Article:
Have you ever had to persuade or influence your colleagues and show assertiveness to get what you want? How successful were you? Being able to influence and persuade are very difficult skills as they require tact to remain diplomatic.
Being able to persuade and influence are important skills in the workplace. Sometimes it can make your life a lot easier if you are able to persuade your colleagues to do things your way. However, it can be difficult to do this in a diplomatic way. In this video we will see the dos and don’ts of influencing and persuading.
In this video, John is trying to persuade his boss Amanda to let him have Saturday off work as he has an important family commitment. He is supposed to be launching a new social media campaign at work on Saturday, and Amanda is reluctant to give him the day off, due to the important timing of the launch. John and Amanda role play two scenarios: one where John is not only unsuccessful in getting his day off, but also manages to offend his boss at the same time. Following commentary from the life coach in the second scene, John approaches the discussion differently and is much more successful. He also leaves Amanda feeling assured that the social media launch will take place without problems in his absence.
Watch this Macmillan Education video.
Tips for improving your influencing and persuading skills
- Use positive and open body language that is assertive without being aggressive
- Be clear, concise and to the point
- Offer solutions to ensure that your request doesn’t cause problems for anybody else
- Be honest about your reasons
- Be willing to negotiate
Group Discussion Skills
Whether you lead group discussions or participate in them, applying the appropriate life skills to the situation can lead to a successful outcome instead of a disastrous waste of time.
Understanding the differences between positive and negative approaches to participating in group discussions is hugely valuable in a workplace scenario. To facilitate a successful group discussion, it’s important to be proactive and ensure that everyone plays a part in maintaining a productive structure.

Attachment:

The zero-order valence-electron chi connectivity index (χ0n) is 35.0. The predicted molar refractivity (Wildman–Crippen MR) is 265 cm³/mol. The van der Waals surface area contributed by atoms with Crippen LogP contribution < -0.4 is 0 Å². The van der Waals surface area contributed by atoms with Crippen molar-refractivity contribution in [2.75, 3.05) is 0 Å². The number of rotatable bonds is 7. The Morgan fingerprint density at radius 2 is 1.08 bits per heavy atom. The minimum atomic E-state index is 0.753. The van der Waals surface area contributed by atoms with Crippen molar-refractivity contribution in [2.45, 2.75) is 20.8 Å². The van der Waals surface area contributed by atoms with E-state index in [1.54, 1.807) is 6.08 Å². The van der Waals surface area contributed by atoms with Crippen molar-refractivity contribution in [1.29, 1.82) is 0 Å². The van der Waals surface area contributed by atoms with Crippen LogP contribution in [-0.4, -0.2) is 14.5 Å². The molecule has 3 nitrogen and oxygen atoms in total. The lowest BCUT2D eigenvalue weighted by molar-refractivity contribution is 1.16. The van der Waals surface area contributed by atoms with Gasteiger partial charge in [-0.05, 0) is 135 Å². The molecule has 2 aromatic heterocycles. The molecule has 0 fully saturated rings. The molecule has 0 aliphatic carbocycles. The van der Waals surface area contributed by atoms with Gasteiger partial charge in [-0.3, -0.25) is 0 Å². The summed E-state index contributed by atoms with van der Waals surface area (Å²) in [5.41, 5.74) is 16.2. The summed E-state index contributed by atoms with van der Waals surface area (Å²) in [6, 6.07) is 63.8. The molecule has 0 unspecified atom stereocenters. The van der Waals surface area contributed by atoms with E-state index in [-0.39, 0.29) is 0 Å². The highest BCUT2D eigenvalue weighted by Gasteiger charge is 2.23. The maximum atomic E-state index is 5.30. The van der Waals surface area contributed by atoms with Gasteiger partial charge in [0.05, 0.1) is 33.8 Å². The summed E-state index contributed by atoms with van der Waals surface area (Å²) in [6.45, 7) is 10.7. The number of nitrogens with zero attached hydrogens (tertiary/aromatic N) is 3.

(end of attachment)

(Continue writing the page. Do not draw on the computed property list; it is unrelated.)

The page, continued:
In the first part of the video, we see a group discussing plans for a company awayday. According to the life coach, the discussion lacks focus and the participants are critical and negative; there are too many interruptions, and the counter-arguments lack evidence.
We then see a replay of the interview in which the discussion is managed more effectively. The life coach points out that the contributions are now more positive and proactive, and she highlights some good examples of linking language and responses.
Encouraging positive group discussions
Group discussions which are badly facilitated and lacking in structure can result in moving across a variety of issues without any being properly discussed. To keep the discussion flowing, it’s important that everyone plays a part in maintaining a productive structure:
- Contributions to a discussion should be proactive rather than critical and backed up with evidence and reflection
- Discussion can be robust but should always be respectful, even when you disagree when someone’s ideas
- Good listening as well as good contributions make for healthy and balanced debate
A group discussion with more positive language and attitudes leads to a more productive outcome.
- Try using linking language and praises such as the examples below to move the conversation forward:”perhaps we can begin …”
“the next point to discuss is …”
- Responses such as “good idea” and “I agree” help support others’ contributions and create a team atmosphere